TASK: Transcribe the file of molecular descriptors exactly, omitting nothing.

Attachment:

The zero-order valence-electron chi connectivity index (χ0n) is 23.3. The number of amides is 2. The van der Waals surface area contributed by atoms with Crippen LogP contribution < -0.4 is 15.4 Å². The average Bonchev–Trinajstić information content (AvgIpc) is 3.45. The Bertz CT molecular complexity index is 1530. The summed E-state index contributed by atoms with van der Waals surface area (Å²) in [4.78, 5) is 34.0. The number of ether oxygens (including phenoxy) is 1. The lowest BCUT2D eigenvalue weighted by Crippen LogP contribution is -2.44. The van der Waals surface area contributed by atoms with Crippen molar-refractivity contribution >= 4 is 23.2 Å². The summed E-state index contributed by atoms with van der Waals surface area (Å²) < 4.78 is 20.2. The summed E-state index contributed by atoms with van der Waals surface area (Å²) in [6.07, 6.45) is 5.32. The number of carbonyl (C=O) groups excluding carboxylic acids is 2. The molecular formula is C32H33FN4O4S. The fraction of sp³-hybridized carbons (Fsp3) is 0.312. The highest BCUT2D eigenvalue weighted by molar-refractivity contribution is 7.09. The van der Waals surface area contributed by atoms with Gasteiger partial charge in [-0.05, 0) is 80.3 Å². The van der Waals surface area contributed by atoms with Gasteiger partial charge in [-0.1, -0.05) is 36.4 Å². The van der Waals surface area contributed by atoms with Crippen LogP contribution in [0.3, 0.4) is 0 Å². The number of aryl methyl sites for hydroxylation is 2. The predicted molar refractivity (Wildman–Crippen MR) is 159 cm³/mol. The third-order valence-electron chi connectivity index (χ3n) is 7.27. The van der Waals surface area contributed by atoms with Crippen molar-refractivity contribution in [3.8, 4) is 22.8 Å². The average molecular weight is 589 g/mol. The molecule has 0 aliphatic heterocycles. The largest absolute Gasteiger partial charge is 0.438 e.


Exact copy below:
The zero-order valence-electron chi connectivity index (χ0n) is 23.3. The number of amides is 2. The van der Waals surface area contributed by atoms with Crippen LogP contribution < -0.4 is 15.4 Å². The average Bonchev–Trinajstić information content (AvgIpc) is 3.45. The Bertz CT molecular complexity index is 1530. The summed E-state index contributed by atoms with van der Waals surface area (Å²) in [4.78, 5) is 34.0. The number of ether oxygens (including phenoxy) is 1. The lowest BCUT2D eigenvalue weighted by Crippen LogP contribution is -2.44. The van der Waals surface area contributed by atoms with Crippen molar-refractivity contribution >= 4 is 23.2 Å². The summed E-state index contributed by atoms with van der Waals surface area (Å²) < 4.78 is 20.2. The summed E-state index contributed by atoms with van der Waals surface area (Å²) in [6.07, 6.45) is 5.32. The number of carbonyl (C=O) groups excluding carboxylic acids is 2. The molecular formula is C32H33FN4O4S. The fraction of sp³-hybridized carbons (Fsp3) is 0.312. The highest BCUT2D eigenvalue weighted by molar-refractivity contribution is 7.09. The van der Waals surface area contributed by atoms with Gasteiger partial charge in [-0.05, 0) is 80.3 Å². The van der Waals surface area contributed by atoms with Gasteiger partial charge in [-0.1, -0.05) is 36.4 Å². The van der Waals surface area contributed by atoms with Crippen LogP contribution in [0.3, 0.4) is 0 Å². The number of aryl methyl sites for hydroxylation is 2. The predicted molar refractivity (Wildman–Crippen MR) is 159 cm³/mol. The third-order valence-electron chi connectivity index (χ3n) is 7.27. The van der Waals surface area contributed by atoms with Crippen molar-refractivity contribution in [3.8, 4) is 22.8 Å². The average molecular weight is 589 g/mol. The molecule has 0 aliphatic heterocycles. The largest absolute Gasteiger partial charge is 0.438 e.